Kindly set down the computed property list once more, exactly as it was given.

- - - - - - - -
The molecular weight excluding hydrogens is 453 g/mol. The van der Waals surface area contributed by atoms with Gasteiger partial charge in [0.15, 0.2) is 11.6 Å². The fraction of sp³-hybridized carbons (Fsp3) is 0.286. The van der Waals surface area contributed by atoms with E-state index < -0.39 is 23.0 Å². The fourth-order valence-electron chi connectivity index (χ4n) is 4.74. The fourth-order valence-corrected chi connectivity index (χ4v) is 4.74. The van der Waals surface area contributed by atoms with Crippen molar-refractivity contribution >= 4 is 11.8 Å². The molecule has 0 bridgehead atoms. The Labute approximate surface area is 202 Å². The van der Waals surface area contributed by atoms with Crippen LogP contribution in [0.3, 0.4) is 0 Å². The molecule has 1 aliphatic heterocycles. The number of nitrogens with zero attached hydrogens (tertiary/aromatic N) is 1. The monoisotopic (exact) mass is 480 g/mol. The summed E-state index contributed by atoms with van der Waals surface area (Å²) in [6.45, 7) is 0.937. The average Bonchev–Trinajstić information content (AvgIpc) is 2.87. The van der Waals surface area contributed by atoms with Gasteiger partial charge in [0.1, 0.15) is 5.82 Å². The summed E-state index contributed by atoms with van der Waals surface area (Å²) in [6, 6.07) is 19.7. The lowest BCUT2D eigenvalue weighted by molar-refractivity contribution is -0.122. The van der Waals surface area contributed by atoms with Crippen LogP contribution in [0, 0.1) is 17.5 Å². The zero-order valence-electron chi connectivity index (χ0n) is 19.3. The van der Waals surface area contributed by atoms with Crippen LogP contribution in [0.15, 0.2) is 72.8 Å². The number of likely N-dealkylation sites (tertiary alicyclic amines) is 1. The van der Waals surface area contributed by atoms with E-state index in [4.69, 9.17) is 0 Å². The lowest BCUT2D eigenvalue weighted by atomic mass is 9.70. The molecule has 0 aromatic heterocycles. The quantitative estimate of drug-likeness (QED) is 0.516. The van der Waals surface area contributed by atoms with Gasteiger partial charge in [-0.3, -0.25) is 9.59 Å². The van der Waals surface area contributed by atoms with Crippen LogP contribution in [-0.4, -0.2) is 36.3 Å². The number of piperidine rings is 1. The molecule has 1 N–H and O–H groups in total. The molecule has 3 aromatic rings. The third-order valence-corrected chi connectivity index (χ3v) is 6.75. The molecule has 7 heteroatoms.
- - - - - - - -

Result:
The molecular weight excluding hydrogens is 453 g/mol. The van der Waals surface area contributed by atoms with Gasteiger partial charge in [0.15, 0.2) is 11.6 Å². The fraction of sp³-hybridized carbons (Fsp3) is 0.286. The van der Waals surface area contributed by atoms with E-state index < -0.39 is 23.0 Å². The fourth-order valence-electron chi connectivity index (χ4n) is 4.74. The fourth-order valence-corrected chi connectivity index (χ4v) is 4.74. The van der Waals surface area contributed by atoms with Crippen molar-refractivity contribution >= 4 is 11.8 Å². The molecule has 0 bridgehead atoms. The Labute approximate surface area is 202 Å². The van der Waals surface area contributed by atoms with Crippen LogP contribution in [0.3, 0.4) is 0 Å². The molecule has 1 aliphatic heterocycles. The number of nitrogens with zero attached hydrogens (tertiary/aromatic N) is 1. The monoisotopic (exact) mass is 480 g/mol. The summed E-state index contributed by atoms with van der Waals surface area (Å²) in [6.45, 7) is 0.937. The average Bonchev–Trinajstić information content (AvgIpc) is 2.87. The van der Waals surface area contributed by atoms with Gasteiger partial charge in [0.1, 0.15) is 5.82 Å². The summed E-state index contributed by atoms with van der Waals surface area (Å²) in [6, 6.07) is 19.7. The lowest BCUT2D eigenvalue weighted by molar-refractivity contribution is -0.122. The van der Waals surface area contributed by atoms with Crippen LogP contribution in [0, 0.1) is 17.5 Å². The zero-order valence-electron chi connectivity index (χ0n) is 19.3. The van der Waals surface area contributed by atoms with Crippen LogP contribution in [0.15, 0.2) is 72.8 Å². The number of likely N-dealkylation sites (tertiary alicyclic amines) is 1. The van der Waals surface area contributed by atoms with E-state index in [4.69, 9.17) is 0 Å². The lowest BCUT2D eigenvalue weighted by atomic mass is 9.70. The molecule has 0 aromatic heterocycles. The quantitative estimate of drug-likeness (QED) is 0.516. The van der Waals surface area contributed by atoms with Gasteiger partial charge in [-0.3, -0.25) is 9.59 Å². The van der Waals surface area contributed by atoms with Crippen LogP contribution in [-0.4, -0.2) is 36.3 Å². The number of piperidine rings is 1. The molecule has 1 N–H and O–H groups in total. The molecule has 3 aromatic rings. The third-order valence-corrected chi connectivity index (χ3v) is 6.75. The molecule has 7 heteroatoms.